HealthDay News — A considerable proportion of children with melanoma do not present with conventional ABCDE melanoma detection criteria, study findings suggest.
Adding additional criteria to assess patients at risk “may facilitate earlier recognition and treatment of melanoma in children,” Kelly M. Cordoro, MD, from the University of California in San Francisco, and colleagues reported in the Journal of the American Academy of Dermatology.
Traditional ABCDE criteria include: asymmetry, border irregularity, color variegation, diameter >6 mm and evolution.
Cordoro and colleagues conducted a retrospective study involving 60 children with a diagnosis of melanoma and 10 children with ambiguous melanocytic tumors treated as melanoma, who were diagnosed before age 20 years from 1984 to 2009.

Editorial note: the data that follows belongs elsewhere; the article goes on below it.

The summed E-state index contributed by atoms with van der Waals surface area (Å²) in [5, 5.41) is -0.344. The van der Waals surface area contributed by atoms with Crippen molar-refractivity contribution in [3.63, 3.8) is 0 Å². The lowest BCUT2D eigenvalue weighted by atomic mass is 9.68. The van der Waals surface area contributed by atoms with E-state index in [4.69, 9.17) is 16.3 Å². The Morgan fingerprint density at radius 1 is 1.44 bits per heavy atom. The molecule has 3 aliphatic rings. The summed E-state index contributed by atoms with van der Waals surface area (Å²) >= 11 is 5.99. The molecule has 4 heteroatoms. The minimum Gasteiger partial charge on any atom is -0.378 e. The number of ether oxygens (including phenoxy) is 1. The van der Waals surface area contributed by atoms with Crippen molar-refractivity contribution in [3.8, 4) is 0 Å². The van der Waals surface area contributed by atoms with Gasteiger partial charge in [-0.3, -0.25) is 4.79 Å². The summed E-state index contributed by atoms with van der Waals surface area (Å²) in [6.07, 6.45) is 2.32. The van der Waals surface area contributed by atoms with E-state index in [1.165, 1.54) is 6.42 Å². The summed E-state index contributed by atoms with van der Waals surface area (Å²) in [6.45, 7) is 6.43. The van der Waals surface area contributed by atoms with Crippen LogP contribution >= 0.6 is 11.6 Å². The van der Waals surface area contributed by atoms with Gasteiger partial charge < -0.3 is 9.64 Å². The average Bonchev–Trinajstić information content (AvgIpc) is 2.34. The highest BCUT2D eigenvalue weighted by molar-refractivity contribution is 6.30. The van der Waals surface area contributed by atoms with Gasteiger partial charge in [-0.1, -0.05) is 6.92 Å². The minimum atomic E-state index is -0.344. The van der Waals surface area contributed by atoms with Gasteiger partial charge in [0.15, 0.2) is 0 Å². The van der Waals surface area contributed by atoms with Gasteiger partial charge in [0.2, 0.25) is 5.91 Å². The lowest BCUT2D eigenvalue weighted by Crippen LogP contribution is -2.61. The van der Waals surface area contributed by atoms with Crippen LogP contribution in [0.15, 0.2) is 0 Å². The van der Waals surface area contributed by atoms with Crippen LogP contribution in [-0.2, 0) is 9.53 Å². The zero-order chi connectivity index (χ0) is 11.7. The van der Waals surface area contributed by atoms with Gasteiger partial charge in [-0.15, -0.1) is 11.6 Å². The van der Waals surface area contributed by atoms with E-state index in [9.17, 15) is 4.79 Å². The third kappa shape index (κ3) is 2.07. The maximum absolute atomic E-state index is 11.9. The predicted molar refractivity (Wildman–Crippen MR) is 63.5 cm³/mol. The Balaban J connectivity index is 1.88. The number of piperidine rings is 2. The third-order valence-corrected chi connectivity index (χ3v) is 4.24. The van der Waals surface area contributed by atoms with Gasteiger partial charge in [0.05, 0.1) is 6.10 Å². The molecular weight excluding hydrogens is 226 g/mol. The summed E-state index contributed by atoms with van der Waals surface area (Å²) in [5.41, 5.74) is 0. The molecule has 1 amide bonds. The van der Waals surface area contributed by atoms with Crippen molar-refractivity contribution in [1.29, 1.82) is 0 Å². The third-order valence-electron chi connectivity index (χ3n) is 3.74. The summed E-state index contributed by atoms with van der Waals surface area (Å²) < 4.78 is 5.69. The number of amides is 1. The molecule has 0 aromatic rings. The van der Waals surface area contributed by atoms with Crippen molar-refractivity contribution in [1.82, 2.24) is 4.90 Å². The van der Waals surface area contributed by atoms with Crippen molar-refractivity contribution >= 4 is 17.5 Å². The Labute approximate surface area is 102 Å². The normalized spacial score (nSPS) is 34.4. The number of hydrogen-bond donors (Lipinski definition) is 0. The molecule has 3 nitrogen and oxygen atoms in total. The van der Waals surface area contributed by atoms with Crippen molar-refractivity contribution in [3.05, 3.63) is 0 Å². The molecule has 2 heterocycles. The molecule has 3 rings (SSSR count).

The patients were assigned to two groups based on age: group A consisted of participants aged 0 to 10 years (n=19) and group B were those aged 11 to 19 years (n=51).
The researchers found that 60% and 40% of groups A and B, respectively, did not present with conventional ABCDE criteria. The most common features included amelanosis, bleeding, “bumps,” uniform color, variable diameter, and de novo development. They suggested adding these criteria to current screening methods.
Significant between-group variation was observed in histopathological subtypes — 44% were considered histopathologically unclassifiable according to current melanoma subtypes. In groups A and B, 92% and 46% of patients, respectively, had stage IIA disease or higher (P=0.05).
One patient in group A and nine in group B died; 70% of these cases had amelanotic lesions and 60% had one or more major risk factors. Metastasis was predicted with Breslow thickness (adjusted odds ratio, 12.8).